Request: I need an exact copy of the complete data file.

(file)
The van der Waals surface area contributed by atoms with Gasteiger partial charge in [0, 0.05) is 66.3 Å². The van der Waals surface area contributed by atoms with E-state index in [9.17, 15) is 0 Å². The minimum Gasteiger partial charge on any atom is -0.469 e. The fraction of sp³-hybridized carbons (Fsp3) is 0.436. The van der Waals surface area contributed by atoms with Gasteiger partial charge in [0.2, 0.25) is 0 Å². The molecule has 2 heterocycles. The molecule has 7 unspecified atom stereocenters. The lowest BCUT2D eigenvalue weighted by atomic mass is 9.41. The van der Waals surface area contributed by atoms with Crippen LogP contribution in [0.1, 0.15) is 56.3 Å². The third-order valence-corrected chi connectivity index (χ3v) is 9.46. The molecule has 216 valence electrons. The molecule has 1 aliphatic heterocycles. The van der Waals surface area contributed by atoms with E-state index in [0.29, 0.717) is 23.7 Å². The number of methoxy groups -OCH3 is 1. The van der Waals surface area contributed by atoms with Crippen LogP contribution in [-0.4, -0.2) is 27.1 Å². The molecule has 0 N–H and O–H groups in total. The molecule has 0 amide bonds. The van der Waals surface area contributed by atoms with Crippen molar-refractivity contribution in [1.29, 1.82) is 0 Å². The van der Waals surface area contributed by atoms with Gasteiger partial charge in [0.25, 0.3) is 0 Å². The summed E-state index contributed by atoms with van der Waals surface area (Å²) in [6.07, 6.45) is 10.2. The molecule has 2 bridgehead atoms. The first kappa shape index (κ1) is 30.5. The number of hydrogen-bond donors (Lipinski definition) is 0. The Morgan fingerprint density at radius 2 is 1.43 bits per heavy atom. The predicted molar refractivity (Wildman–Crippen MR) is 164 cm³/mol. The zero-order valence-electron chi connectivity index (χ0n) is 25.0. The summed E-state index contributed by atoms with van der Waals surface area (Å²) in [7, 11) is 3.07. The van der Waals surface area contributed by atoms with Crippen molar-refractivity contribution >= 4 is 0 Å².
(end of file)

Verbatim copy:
The van der Waals surface area contributed by atoms with Gasteiger partial charge in [0, 0.05) is 66.3 Å². The van der Waals surface area contributed by atoms with E-state index in [9.17, 15) is 0 Å². The minimum Gasteiger partial charge on any atom is -0.469 e. The fraction of sp³-hybridized carbons (Fsp3) is 0.436. The van der Waals surface area contributed by atoms with Gasteiger partial charge in [0.2, 0.25) is 0 Å². The molecule has 2 heterocycles. The molecule has 7 unspecified atom stereocenters. The lowest BCUT2D eigenvalue weighted by atomic mass is 9.41. The van der Waals surface area contributed by atoms with Crippen LogP contribution in [0.1, 0.15) is 56.3 Å². The third-order valence-corrected chi connectivity index (χ3v) is 9.46. The molecule has 216 valence electrons. The molecule has 1 aliphatic heterocycles. The van der Waals surface area contributed by atoms with E-state index in [0.29, 0.717) is 23.7 Å². The number of methoxy groups -OCH3 is 1. The van der Waals surface area contributed by atoms with Crippen LogP contribution in [-0.4, -0.2) is 27.1 Å². The molecule has 0 N–H and O–H groups in total. The molecule has 0 amide bonds. The van der Waals surface area contributed by atoms with Crippen molar-refractivity contribution in [1.29, 1.82) is 0 Å². The van der Waals surface area contributed by atoms with Gasteiger partial charge in [0.25, 0.3) is 0 Å². The summed E-state index contributed by atoms with van der Waals surface area (Å²) in [6.07, 6.45) is 10.2. The molecule has 2 bridgehead atoms. The first kappa shape index (κ1) is 30.5. The number of hydrogen-bond donors (Lipinski definition) is 0. The Morgan fingerprint density at radius 2 is 1.43 bits per heavy atom. The predicted molar refractivity (Wildman–Crippen MR) is 164 cm³/mol. The zero-order valence-electron chi connectivity index (χ0n) is 25.0. The summed E-state index contributed by atoms with van der Waals surface area (Å²) in [7, 11) is 3.07. The van der Waals surface area contributed by atoms with Crippen molar-refractivity contribution >= 4 is 0 Å².